Why Join a Study Center Small Group?
And just like that, the 2015-16 academic year is over. If you're like us, you are still writing 2015 on all of your papers, referring to January as "just last week," and are still in shock that you, or some of your very dear friends, are about to graduate from the University.
We recently chatted with a number of our students who, in the midst of busy class schedules and club commitments, have joined us on a regular basis for the Study Center's reading groups and Bible studies. Hosted by various staff members and leaders in the Christian community, these small groups range from discussing science and creation to women and the church, all with the purpose of opening students' eyes to the Truth of the gospel of Jesus Christ.
"Ever since I was a kid, I have known that being a Christian means studying the Bible. However, this was much easier when all I had to do was listen to a Bible story in Sunday school. Studying it on my own proved a lot more difficult, especially at college, and especially when I started learning about how academic and literary scholars study the Bible. The Study Center offers an incredible amount of resources for those interested in analyzing scripture this way. Since my second year, I have attended a Bible study at the Study Center every semester. I know the leaders there will teach the truth of the gospel, but they will do so including the context of scripture, and without expecting me to suspend my intellectual capabilities while reading."
Emily Elder, CLAS '16
Nature, Grace, and the Church: Evangelical and Roman Catholic Distinctives
“Since starting college, I have been exposed to a wide variety of world-views and differences in beliefs, both inside and outside the Christian community. This has led me to ask more questions about my faith and further refine what I believe and why I believe it. 'Nature, Grace, and the Church' was a unique group that focused on church doctrine, creeds, confessions, and historical beliefs, and taught us how to study these church documents in light of the Scriptures. It is important to come together as a community to learn and grow together in the knowledge of Christ and his Word. The Study Center’s small groups are safe and open environments to ask questions about our faith and find answers. In this group, I learned that studying (and re-studying) and engaging with Scripture is a lifelong process that will continually grow and shape my faith and my love for Christ.”
Margaret Veldman, CLAS '18
“Having both Asher and Jay leading this Bible study was awesome because both guys put a lot of time into preparing each meeting. We talked about relevant topics men face in college which, in other Bible studies, we would potentially avoid. We looked a lot at what society says being a man is vs. what the gospel has to say about that. Society has created an identity for what men look like (big, strong, tough, etc.) but the gospel has a different message for what a real man in Christ is.”
Henry Pollard, CLAS '18
Faith, Reason, and Science
“This group was unique in that the people who attended had vastly differing world-views and yet we still had very productive conversations. I was really surprised at how willing the Christians I talked with put their faith in question. As an atheist, I don’t hold any sacred belief that cannot be revised, and I imagined that the Christians in the group would be completely opposite, but they possessed the same spirit of asking probing questions that I have in matters of religion.”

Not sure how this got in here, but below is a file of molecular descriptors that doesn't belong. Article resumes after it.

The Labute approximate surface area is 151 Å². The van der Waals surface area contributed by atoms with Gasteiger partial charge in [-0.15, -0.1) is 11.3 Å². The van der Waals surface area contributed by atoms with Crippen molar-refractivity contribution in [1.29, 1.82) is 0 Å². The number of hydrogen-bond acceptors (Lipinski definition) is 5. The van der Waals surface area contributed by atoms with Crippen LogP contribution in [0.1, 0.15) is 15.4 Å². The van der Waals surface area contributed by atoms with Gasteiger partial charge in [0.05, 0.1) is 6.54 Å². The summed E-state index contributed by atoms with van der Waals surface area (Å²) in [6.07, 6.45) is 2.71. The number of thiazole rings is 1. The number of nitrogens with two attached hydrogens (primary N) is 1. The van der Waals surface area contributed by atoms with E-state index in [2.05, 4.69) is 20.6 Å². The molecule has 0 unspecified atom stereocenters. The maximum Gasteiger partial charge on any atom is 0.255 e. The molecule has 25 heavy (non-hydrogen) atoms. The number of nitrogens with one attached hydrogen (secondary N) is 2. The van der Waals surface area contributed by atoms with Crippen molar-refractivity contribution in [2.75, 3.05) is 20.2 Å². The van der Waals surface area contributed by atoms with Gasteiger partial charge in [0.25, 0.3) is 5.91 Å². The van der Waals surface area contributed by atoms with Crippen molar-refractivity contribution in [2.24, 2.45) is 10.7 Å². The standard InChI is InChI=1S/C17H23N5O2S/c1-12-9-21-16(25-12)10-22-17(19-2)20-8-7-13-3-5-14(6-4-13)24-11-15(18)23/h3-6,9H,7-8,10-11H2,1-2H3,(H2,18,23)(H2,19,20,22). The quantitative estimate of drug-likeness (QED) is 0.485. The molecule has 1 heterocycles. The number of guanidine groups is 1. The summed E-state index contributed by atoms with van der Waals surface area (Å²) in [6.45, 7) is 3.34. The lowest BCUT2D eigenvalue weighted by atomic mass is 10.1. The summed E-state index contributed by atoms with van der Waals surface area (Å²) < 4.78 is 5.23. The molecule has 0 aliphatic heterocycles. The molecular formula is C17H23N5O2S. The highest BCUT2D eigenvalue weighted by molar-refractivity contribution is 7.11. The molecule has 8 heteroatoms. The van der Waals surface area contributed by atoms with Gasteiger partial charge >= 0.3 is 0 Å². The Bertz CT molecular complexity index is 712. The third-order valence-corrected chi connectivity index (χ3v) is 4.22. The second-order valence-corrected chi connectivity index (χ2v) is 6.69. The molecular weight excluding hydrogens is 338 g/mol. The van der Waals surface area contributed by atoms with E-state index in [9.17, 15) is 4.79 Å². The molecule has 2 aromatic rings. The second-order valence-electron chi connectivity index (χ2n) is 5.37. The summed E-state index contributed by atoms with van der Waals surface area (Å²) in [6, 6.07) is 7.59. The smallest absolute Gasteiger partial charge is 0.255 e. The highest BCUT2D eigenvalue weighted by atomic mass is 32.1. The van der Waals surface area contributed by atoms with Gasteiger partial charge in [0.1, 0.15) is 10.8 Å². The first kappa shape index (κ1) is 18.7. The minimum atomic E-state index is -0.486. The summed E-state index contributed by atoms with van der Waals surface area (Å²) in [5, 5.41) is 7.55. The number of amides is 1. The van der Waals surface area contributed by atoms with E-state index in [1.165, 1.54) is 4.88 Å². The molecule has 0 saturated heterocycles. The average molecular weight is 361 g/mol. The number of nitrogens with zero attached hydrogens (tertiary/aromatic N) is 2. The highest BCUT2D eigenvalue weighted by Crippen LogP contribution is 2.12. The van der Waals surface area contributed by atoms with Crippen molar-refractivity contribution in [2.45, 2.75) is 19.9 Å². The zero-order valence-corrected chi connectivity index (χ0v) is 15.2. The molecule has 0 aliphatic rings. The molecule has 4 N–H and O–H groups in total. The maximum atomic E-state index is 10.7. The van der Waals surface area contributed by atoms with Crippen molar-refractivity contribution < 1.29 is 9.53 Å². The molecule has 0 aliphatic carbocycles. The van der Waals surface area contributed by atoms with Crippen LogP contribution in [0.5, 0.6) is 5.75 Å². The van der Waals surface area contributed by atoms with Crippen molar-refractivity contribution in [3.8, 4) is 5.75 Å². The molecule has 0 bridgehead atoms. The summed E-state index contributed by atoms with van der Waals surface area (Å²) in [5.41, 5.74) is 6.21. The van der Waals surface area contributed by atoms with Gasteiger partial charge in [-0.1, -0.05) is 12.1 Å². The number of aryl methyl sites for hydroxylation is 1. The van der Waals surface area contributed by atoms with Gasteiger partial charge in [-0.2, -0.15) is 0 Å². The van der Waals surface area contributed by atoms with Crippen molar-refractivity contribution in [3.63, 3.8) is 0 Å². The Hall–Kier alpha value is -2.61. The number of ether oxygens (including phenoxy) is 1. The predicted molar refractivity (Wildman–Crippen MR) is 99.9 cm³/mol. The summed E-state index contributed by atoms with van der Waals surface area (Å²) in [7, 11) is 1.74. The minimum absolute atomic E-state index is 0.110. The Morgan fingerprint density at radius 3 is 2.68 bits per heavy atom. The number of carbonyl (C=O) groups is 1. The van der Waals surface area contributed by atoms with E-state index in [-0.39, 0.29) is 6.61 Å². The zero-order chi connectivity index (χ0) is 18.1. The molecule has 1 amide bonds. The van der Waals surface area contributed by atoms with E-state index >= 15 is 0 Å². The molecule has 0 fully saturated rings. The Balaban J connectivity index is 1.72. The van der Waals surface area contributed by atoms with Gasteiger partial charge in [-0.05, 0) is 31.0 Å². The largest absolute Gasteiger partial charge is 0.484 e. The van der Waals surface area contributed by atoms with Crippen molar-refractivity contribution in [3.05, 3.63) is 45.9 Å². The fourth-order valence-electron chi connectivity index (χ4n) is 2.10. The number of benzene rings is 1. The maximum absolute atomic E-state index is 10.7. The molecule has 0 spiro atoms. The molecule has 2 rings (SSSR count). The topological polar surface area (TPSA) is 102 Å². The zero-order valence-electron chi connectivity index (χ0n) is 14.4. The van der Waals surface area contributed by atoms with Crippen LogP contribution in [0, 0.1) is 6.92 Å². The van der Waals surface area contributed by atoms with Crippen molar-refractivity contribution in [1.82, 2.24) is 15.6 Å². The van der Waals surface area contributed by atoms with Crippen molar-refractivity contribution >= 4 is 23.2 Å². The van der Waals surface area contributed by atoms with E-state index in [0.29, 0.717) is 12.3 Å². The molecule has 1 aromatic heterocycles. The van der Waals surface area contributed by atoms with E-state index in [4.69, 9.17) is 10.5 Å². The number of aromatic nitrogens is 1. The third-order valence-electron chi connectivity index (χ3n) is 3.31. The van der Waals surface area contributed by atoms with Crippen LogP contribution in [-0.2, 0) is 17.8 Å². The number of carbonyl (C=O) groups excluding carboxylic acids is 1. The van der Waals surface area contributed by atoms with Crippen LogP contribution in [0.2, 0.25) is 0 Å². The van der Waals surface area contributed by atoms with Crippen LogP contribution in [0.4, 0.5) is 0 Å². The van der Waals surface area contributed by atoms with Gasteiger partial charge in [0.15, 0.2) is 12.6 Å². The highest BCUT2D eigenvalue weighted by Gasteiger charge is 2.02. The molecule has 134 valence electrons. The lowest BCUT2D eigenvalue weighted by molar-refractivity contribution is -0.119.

Rolph Recto, CLAS '16
McCabe House Bible Study: The Life and Writings of Peter
“The 'McCabe House Bible Study' has been a place of a lot of growth for me. There is something incredibly powerful about participating in a detailed and extensive study led by older and wiser people. It is easy for me to read the Bible and think of a list of things that I need to do, or think of ways to improve my fellowship, instead of just understanding truths about God or appreciating the text for what it tells me about Jesus and my relationship with Him. Jay’s knowledge of the Bible and understanding of different passages has helped a lot with difficult verses we’ve read or ideas that I don’t understand. He’ll often explain the original meaning in Greek of specific words or relate the passage we are reading to something in the Old Testament. The study has given me a greater appreciation for the Bible, and has helped me read passages in a new way. I have felt refreshed, renewed, encouraged, affirmed, challenged, motivated, and hopeful in my relationship with the Lord as a result of the study.
This small group primarily read texts from the gospels that reference Peter’s life. Peter is one of the most doubtful, hesitant, and flippant characters in the Bible, but he is not outside the scope of God’s love. Peter seems to alternate between loving Jesus and doubting Jesus’ goodness, power, and ability, and he also doubts himself. When I read the passages about Peter, I sometimes see my own fears in Peter’s—a fear that God won’t deliver, show up, or be faithful to me. But what is endlessly encouraging to me is that, although Peter denies knowing Jesus and doubts Jesus’ mercies, Jesus continually pursues, uses, and seeks out Peter. I think that I have come to understand the gospel in Jesus’s unceasing love for Peter—that although Peter turns away from Jesus, doubts his ability, or commits to Jesus and then backs out, Jesus is relentless in his love for Peter. That is the most encouraging and hopeful promise to me – that, like Peter, Jesus seeks me out daily, despite my fleeting emotions, doubts, or desire for control.”
Helen Philips, CLAS '18